Crafting A Narrative for Investors
All stories are mercenaries; they work whether they're good or bad because they emotionally implore the audience to engage. This dynamic explains how many bad pitches can reliably raise capital. They do this through form, function and pattern recognition.
It’s why the stories of founders tend to propel the early years because we love the hero narrative. But in order to be truly successful it has to be the brand that drives the narrative, not a person.
Here is some practical advice on how to craft a narrative that effectively communicates your company's proposition to investors
A clear and compelling problem
The first step in creating a compelling story is identifying the problem that your company is solving; your dragon to slay. Like a dragon pillaging the land, the problem outlined should be significant and pressing.
A unique solution
Once you've identified the problem, you need to present a unique and innovative solution that sets your company apart from the competition.
Your company is the hero of the story; the knight in shining armour. There may be other knights out there, but you’re the one that will slay the dragon.
A relatable protagonist
It’s often useful to outline the problem in terms of an individual experience. This protagonist should be relatable to your audience, embodying the struggles and aspirations of your target market.People respond more effectively to stories about representative individuals than groups.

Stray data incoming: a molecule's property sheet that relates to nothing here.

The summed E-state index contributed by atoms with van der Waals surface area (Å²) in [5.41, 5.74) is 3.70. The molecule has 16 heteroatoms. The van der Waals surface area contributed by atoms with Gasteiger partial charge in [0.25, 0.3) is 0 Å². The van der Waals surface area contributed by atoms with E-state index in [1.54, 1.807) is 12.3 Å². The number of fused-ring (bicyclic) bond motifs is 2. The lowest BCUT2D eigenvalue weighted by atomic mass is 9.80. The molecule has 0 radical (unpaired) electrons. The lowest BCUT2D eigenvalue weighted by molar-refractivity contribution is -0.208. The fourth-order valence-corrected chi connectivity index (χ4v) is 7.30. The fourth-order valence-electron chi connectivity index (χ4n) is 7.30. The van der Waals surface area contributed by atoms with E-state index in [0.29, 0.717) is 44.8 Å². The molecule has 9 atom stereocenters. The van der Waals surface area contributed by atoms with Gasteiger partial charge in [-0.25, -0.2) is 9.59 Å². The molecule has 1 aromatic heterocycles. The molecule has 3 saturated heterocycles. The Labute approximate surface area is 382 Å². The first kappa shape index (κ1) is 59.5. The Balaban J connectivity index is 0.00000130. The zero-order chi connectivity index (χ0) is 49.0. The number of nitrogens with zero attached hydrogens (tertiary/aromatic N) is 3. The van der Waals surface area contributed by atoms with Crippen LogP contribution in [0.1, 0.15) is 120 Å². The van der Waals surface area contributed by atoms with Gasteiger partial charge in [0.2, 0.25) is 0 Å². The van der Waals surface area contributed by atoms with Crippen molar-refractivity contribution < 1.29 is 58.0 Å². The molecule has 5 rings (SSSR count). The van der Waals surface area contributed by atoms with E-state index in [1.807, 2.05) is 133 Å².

An emotional connection
Emotion plays a role in all decision making (even investments) so it's important to create that connection with your audience.
This can be done by highlighting the personal impact of the problem (as above) or by emphasising the potential benefits of your solution. Above all, they must want the hero to win.
Your pitch deck is a short story, not a novel
In creating your pitch deck, simplicity is key. There are a bunch of great templated resources out there, so we are not going to go too far down that rabbit hole. The classics are the Y Combinator guide, and the Sequoia template. Use your insights from your fundraising strategy to guide your key selling points.
The best meta advice is that you should keep it short. It’s a conversation starter, not a deal closer. Your natural inclination will be to include all the detail and justification for why your idea is the greatest. Remember, at this point you are only telling a story.
Getting good feedback
Finally, bear in mind that unlike a novel, your pitch is never really ready. Ship it early and use it as a tool to get feedback.Run some sessions with people you trust, capture their thoughts, and adapt accordingly. Think in terms of story points within a narrative arc and keep the ones that are resonating.
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